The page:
Thomas Jefferson Papers

From Thomas Jefferson to William H. Cabell, 24 July 1807

Washington July 24. 07.


Yours of the 20th. has been duly recieved. the relation in which we stand with the British naval force within our waters is so new, that differences of opinion are not to be wondered at respecting the captives who are the subject of your letter. are they insurgents against the authority of the laws? are they public enemies acting under the orders of their sovereign? or will it be more correct to take their character from the act of Congress for the preservation of peace in our harbors, which authorises a qualified war against persons of their demeanor, defining it’s objects, & limiting it’s extent? considering this act as constituting the state of things between us & them, the captives may certainly be held as prisoners of war. if we restore them it will be an act of favor, and not of any right they can urge. whether Great Britain will give us that reparation for the past, & security for the future, which we have categorically demanded, cannot as yet be foreseen: but we have believed we should afford her an opportunity of doing it, as well from justice & the usage of nations, as a respect to the opinion of an impartial world, whose approbation & esteem are always of value. this measure was requisite also to produce unanimity among ourselves; for however those nearest the scenes of aggression & irritation may have been kindled into a desire for war at short hand, the more distant parts of the union have generally rallied to the point of previous demand of satisfaction, & war, if denied. it was necessary too for our own interests afloat on the ocean & under the grasp of our adversary; and added to all this, Great Britain was ready armed & on our lines, while we were taken by surprise, in all the confidence of a state of peace, & needing time to get our means into activity. these considerations render it still useful that we should avoid every act which may precipitate immediate & general war, or in any way shorten the interval so necessary for our own purposes: and they render it adviseable that the captives in the present instance should be permitted to return, with their boat, arms &c. to their ships. whether we shall do this a 2d. a 3d or a 4th time must still depend on circumstances. but it is by no means intended to retire from the ground taken in the proclamation. that is to be strictly adhered to. and we wish the military to understand that while, for special reasons, we restore the captives in this first instance, we applaud the vigilance & activity which by taking them, have frustrated the object of their enterprise, and urge a continuance of them, to intercept all intercourse with the vessels, their officers or crews; and to prevent them from taking or recieving supplies of any kind: and for this purpose, should the use of force be necessary, they are unequivocally to understand that force is to be employed without reserve or hesitation. I salute you with great esteem & respect.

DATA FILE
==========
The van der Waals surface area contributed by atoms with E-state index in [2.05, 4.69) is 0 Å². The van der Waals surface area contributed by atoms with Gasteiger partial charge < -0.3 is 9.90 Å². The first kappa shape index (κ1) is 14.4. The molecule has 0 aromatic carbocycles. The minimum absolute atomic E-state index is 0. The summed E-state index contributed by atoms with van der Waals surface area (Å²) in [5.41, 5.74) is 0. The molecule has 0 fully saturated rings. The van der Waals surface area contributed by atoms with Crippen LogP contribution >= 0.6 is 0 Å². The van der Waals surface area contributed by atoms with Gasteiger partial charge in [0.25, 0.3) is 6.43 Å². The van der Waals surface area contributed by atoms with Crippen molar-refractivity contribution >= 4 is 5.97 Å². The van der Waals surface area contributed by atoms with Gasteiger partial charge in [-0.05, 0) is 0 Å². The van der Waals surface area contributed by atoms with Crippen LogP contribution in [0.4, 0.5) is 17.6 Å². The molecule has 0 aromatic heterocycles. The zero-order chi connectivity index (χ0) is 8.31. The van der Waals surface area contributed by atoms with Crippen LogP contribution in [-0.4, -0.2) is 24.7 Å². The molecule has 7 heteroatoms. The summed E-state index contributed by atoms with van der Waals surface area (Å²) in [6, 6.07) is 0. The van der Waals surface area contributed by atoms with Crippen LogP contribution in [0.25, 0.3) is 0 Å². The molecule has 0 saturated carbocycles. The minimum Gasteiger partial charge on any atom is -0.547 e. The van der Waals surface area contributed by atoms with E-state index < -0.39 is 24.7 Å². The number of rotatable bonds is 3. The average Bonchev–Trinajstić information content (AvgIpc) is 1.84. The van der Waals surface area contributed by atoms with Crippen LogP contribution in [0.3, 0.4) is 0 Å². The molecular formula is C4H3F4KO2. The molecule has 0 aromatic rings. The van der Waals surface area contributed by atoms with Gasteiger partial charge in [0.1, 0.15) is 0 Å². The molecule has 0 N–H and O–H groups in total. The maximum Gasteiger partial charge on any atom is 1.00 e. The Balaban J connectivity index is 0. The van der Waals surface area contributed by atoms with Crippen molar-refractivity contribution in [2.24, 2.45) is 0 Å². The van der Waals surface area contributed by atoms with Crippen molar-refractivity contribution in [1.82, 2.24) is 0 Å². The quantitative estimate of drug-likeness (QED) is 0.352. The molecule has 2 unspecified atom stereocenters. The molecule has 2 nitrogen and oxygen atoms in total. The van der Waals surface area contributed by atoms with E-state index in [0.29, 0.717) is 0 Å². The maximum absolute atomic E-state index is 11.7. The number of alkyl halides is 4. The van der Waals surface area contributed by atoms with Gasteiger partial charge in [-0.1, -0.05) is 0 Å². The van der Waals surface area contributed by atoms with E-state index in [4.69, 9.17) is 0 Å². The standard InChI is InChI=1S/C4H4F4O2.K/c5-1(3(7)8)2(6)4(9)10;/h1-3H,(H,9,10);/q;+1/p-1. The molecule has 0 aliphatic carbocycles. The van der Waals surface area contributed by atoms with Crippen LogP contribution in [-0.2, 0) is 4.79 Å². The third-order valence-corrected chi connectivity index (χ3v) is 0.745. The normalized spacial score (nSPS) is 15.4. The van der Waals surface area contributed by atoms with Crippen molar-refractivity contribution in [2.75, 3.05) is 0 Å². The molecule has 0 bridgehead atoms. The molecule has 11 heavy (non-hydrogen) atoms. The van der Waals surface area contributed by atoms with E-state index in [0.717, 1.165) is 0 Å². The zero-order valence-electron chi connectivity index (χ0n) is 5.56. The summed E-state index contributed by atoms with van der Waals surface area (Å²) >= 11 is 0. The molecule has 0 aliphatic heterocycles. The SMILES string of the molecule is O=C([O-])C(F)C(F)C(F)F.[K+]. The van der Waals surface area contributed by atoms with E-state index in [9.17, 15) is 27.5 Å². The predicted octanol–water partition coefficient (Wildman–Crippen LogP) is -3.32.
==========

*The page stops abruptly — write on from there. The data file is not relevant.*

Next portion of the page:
Th: Jefferson


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